A decent headset can be a gamer’s best friend, especially if you have neighbors who don’t appreciate sounds of explosions and gunfire being blasted through speakers at all hours, but it’s important to make the right decision about which headgear you want wrapped around your ears during serious gaming sessions.
Game Rant put the Ear Force Z Seven, the new professional gaming headset from Turtle Beach, through its paces to find out whether it stands out from the crowd as a listening and communications device for the audio connoisseur.
The Ear Force Z Seven was tested on a few different games to get an idea of its range. Since the headset was made by Turtle Beach, it only felt right to try it out with the seminal co-op shooter from Turtle Rock Studios, Left 4 Dead, to see how well it held up as a communications device in the frenzy of battle. After mowing down a few hundred zombies we tested it out on the techno beats and sci-fi madness of Far Cry 3: Blood Dragon, to measure how well it aided both stealthy and noisy approaches to taking over garrisons.
To measure the comfort of the Ear Force Z Seven during lengthy gameplay sessions, we took it for a spin through a marathon playthrough of Telltale Studios’ The Walking Dead. Finally (and masochistically) we turned the volume right up for maximum atmosphere, turned the lights down, and indulged in survival horror game Amnesia: The Dark Descent.
Readers are obviously going to be most interested in how this headset works for gaming, but to put it through its paces with other mediums we tested it out with a range of music from different genres before settling in to watch Christopher Nolan’s Inception, which received Oscars for its sound mixing and editing.
The minimalist black and white palette of the Ear Force Z Seven might be a little dull for players who want a bit of flash in their headgear, but the overall effect is pretty sleek and professional, and the braided black/white cables are a pretty nifty extension of the scheme. If you’d prefer to add a splash of extra color to your headset; however, the side panels can be removed and replaced with customized versions for a more individual look.
One of the drawbacks of the headset is that there is no wireless version available, but the good news is that both the headset jack cable and the microphone can be removed to make it easier to walk away from the screen without taking the headset off. The microphone plugs into a jack just inside the casing of the left ear cup, while the headset jack is attached to a small trailing cable, also on the left ear cup, with a 6-pin connector. The ear cups also rotate, allowing them to rest comfortably flat on your collarbone, so it’s easy enough to wear the headset while out and about as well. You can also wear the headset without needing to detach the microphone.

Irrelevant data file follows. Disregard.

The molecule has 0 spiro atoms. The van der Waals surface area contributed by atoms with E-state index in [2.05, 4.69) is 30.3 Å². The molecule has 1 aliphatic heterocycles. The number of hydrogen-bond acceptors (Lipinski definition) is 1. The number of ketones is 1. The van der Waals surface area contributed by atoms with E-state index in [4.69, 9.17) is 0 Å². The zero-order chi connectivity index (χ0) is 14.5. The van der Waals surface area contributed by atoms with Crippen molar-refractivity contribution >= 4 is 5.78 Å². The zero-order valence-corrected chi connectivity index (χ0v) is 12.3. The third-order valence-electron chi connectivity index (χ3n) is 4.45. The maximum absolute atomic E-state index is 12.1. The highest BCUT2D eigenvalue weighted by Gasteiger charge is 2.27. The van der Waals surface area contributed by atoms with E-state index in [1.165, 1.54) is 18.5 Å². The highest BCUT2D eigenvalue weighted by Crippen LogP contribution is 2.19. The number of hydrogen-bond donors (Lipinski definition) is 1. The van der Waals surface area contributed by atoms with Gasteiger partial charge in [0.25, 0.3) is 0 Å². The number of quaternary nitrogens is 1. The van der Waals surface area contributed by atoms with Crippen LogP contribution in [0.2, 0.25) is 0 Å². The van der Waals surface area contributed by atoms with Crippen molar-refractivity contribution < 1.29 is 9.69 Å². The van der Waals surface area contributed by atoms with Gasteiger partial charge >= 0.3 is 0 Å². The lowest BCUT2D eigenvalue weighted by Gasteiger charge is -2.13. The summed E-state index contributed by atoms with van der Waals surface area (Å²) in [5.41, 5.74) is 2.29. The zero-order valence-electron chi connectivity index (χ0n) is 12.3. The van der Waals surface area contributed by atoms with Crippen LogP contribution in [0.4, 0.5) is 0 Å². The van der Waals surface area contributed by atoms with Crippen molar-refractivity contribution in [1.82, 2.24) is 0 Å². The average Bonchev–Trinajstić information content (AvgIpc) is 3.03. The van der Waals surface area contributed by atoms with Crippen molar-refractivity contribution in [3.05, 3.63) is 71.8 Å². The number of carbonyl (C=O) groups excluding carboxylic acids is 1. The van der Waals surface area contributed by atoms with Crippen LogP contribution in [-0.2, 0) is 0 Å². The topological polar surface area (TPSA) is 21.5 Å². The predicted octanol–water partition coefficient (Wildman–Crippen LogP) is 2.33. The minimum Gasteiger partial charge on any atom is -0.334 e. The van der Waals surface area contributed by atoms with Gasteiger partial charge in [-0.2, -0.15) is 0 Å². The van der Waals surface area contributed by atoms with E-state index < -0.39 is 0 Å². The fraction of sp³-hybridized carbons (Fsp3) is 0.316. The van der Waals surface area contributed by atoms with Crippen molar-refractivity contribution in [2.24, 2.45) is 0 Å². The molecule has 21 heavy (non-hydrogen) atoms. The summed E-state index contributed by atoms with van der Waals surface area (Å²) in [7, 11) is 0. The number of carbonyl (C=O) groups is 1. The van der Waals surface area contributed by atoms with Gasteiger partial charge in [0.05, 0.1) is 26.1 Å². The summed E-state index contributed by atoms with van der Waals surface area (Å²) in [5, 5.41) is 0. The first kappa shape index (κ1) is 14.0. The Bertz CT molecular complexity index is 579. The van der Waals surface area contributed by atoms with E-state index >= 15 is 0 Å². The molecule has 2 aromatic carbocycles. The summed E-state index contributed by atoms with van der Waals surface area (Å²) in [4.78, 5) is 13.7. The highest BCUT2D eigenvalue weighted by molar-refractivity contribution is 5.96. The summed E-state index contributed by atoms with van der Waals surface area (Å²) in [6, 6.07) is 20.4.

The ear cups and headband are fitted with memory foam and covered with black faux leather, with white stitching on the underside of the headband. On the cups this works extremely well for noise cancellation, as does the very tight fit of the headset, and the padding allows it to sit comfortably and stay in place. The downside to the strong grip is that gamers who wear glasses may find them digging into the sides of their head, and even without glasses the vice-like grip can be a bit distracting at first.
Weighing in at 340 grams (0.75 pounds), the Ear Force Z Seven definitely isn’t the lightest headset around, and during the initial test run the weight of it actually led to a bit of neck pain. That said, during the marathon gaming session, however, there wasn’t any real noticeable discomfort, so it might just take some getting used to.
When it comes to getting the absolute most out of a game’s sound design, the Ear Force Z Seven really is a truly worthy purchase. As mentioned above, the close fit and noise-cancelling cups allow for truly absorbing immersion into whichever game world you choose to plug into, and actually makes it possible to pick up on nuances and smaller sounds that you might never have noticed before. The 50mm drivers handle the lowest bass noises and the highest trebles with ease and without any distortion, even at maximum volume, and the sound is rich and detailed.
Not only does the ACU give the option of attuning the audio experience to the genre of game being played – so that a stealth game can be enhanced with “superhuman” hearing that boosts low sounds, or an action FPS can have greater clarity of gun noises and explosions – the high quality surround sound can be crucial for picking out where footsteps, barks or gunfire are coming from. It’s not a stretch to say that this pinpoint-clear sound might actually save your (virtual) life.
The Ear Force Z Seven’s microphone is detachable with a flexible boom that allows it to be adjusted to the player’s preferred distance. The actual audio quality offered is more or less standard for headset microphones: a little tinny and flat, but still clear enough that teammates never had any trouble hearing exchanges during gameplay. The foam cover is helpful for reducing noises from breathing or pops from explosives, but if you’re recording a podcast or commentary for a Let’s Play and desire high quality voice audio then it’s probably a good idea to invest in a separate microphone.
The audio performance of the Ear Force Z Seven is its strongest draw, with the actual microphone something of an afterthought, but this is a solid choice for gamers who love to be fully immersed into the worlds they’re exploring. The sound experiences offered by this headset outweigh some of the potential comfort issues and the plain design, and even accounting for its flaws the Ear Force Z Seven is worthy of its place in the Major League Gaming Pro Circuit.